Dinosaurs’ dominance helped by global warming!

Immense volcanic activity helped the dinosaurs rise to prominence some 200 million years ago, a study suggests.

Dinosaurs were the dominant vertebrates on land for some 135 million years.
While it is widely accepted that an asteroid or comet wiped them out, there has been less agreement on the factors which led to their ascendancy.

Research in PNAS journal suggests volcanic eruptions changed the climate, causing a mass extinction that wiped out the dinosaurs’ main competitors.

The scientific paper, by researchers from the US and Taiwan, looked at several lines of evidence such as the remains of plant wax and wood from sedimentary rocks interbedded with lava flows. From these, they were able to extract vital data about the climate at this time.

The lava flows are dated to the end-Triassic extinction, 201.4 million years ago, which wiped out 50% of tetrapods (four-limbed animals) on land, 50% of terrestrial plants and 20% of marine families.

The scientists examined how two different isotopes (or forms) of carbon fluctuated during these volcanic eruptions. They found that the “heavy” form of carbon was depleted relative to the “light” form.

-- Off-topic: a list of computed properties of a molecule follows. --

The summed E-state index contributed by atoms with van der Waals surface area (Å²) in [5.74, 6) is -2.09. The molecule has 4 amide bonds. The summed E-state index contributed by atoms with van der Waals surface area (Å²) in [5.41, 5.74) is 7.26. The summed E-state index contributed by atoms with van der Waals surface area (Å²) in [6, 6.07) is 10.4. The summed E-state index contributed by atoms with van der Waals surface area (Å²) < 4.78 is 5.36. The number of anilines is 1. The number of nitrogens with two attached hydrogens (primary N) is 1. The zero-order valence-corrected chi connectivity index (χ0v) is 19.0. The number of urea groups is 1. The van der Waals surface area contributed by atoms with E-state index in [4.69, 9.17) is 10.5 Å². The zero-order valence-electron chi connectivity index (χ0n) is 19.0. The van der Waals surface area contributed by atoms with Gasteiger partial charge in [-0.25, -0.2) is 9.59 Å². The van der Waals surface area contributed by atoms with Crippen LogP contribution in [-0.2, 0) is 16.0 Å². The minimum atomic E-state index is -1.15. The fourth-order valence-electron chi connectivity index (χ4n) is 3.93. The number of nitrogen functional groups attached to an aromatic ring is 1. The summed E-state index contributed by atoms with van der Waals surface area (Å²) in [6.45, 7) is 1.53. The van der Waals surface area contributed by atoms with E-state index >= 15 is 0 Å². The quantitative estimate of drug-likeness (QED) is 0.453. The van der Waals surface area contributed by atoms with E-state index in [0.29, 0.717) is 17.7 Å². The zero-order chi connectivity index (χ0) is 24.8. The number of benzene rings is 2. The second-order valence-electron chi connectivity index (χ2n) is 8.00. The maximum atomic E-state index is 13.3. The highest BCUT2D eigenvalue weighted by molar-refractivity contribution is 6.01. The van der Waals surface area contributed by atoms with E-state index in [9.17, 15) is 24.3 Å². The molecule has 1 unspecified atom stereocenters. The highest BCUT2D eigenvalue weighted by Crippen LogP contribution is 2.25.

The so-called volcanic “flood basalts” form a giant geological entity known as the Central Atlantic Magmatic Province (Camp).

This was formed during the break up of the “supercontinent” known as Pangaea, causing lava to pour out on to the Earth’s surface for some 700,000 years.

“This is actually the largest flood basalt province known in the Solar System. It covers something like 9-11 million sq kilometres. To give you an indication of how large that is, it’s about one-third the size of the Moon,” said Dr Whiteside.

“We’re talking about a serious amount of the Earth being covered in lava.”
It dwarfs the Deccan traps, a large igneous province in west-central India. The volcanism which created the traps had been implicated by some in the extinction of the dinosaurs 65 million years ago.

Earlier this month, a panel of experts strongly endorsed evidence that a space impact was instead responsible for this extinction.

Writing in Science journal, they ascribed the cause to a 10-15km space rock striking the Yucatan Peninsula. This caused a global winter that played havoc with marine and land ecosystems.

Source: bbc.co.uk

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